New York, NY – Broadway producers, theater owners and operators may be rolling in revenues in excess of $1.4 billion this year,
but they are demonstrating that they would rather do anything under the sun than have to bargain a fair contract with the casting directors largely responsible for making them successful.
For more than a year, the industry’s leading casting directors have been trying to get the 700-member Broadway League to recognize IBT Local 817 as their designated union representatives.
The Broadway trade association has steadfastly refused, however, opting instead to sue casting directors in court, alleging the existence of a “cartel.” And, most recently, in a uniquely rich case of irony, deciding to axe renowned casting director Cindy Tolan from the Broadway adaptation of “Norma Rae.”
On the latest episode of LaborPress’ Blue Collar Buzz set to air on AM970 this Sunday night at 9 p.m., Off-Broadway League President Adam Hess was asked for his take on the ongoing battle between the Broadway League and Broadway’s top casting directors.
“It’s a very tough situation, and I see both sides of the coin,” Hess said. “On the one hand, a lot of the casting directors are companies, and as you know, you can’t unionize a company — it’s the employee who gets unionized. Often, you’ll hire a company who has several employers to cast your show. So, while you approach the key man in terms of them having them cast it, they have three or four people working for them…and it might be that person who’s actually doing the casting on your behalf. So, you’re really hiring a company and not an individual to cast your show.”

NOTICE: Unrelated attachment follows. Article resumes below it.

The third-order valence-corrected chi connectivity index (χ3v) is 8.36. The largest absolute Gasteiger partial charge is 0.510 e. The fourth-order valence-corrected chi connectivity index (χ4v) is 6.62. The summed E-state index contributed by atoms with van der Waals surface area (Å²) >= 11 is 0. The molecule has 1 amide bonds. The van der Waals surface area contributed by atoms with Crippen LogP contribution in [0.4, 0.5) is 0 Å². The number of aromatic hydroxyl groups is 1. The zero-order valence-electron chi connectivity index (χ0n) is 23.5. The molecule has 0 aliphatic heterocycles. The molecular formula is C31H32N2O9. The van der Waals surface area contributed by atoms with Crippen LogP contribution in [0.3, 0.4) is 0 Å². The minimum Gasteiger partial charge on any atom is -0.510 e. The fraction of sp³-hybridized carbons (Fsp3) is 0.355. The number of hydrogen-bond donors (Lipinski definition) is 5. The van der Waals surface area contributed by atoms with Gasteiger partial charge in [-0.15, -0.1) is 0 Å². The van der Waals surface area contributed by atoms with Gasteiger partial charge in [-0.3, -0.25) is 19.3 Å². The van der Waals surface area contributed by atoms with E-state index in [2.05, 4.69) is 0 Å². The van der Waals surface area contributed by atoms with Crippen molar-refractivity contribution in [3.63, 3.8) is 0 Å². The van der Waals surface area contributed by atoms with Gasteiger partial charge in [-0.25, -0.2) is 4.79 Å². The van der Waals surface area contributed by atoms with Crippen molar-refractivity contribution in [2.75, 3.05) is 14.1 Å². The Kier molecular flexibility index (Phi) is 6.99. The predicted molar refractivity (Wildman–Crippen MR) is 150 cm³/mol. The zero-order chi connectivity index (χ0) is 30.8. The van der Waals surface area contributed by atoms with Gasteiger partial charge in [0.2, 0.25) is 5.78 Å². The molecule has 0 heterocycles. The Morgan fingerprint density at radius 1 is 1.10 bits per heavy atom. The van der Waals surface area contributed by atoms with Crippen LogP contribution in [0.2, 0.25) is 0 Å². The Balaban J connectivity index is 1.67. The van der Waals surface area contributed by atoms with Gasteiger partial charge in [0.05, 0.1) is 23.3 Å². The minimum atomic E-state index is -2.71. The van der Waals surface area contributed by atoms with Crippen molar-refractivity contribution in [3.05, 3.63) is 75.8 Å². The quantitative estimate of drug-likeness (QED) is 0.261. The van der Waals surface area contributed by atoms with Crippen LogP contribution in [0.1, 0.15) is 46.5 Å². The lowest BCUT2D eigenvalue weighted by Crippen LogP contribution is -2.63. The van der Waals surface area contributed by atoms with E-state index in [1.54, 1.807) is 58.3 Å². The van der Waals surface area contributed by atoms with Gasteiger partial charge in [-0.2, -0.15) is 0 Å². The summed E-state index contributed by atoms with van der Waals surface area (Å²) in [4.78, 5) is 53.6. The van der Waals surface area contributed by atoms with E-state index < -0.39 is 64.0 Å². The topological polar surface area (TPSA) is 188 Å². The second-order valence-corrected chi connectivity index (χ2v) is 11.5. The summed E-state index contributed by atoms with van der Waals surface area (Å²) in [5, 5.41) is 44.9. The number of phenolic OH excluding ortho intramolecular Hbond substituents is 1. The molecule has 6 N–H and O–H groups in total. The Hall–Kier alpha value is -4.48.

That position, however, puts the Broadway League in opposition with their counterparts in film and television who, for over a decade, have successfully bargained with many of those same Broadway casting directors and their union.
“No one has been able to tell us what makes casting directors different from costume designers, set designers, press agents, and other Broadway workers who all have union contracts with the Broadway League,” IBT spokesperson Alex Moore told LaborPress. “Casting directors are asking Broadway producers to provide healthcare, retirement, and fair treatment to casting directors who work on their plays, just like they provide to everyone else who works on Broadway.”
IBT Local 817 President Tom O’Donell earlier dismissed the Broadway League’s lawsuit against the casting directors and their union.
“To be clear, the casting directors are not attempting to ‘fix prices’, neither in wages nor benefit contributions,” O’Donell said in a statement. “They simply want the same workplace fairness and healthcare afforded to everyone else who works on Broadway. Broadway made over a billion dollars last year. Rather than engage in a dialogue with forty working men and women who have been instrumental to their success, the League spouts fake facts, bullies, and files lawsuits. Sound familiar?”
Despite their vital contributions, the history of Broadway casting directors is one of having to fight long and hard to have the work they do recognized as a legitimate profession.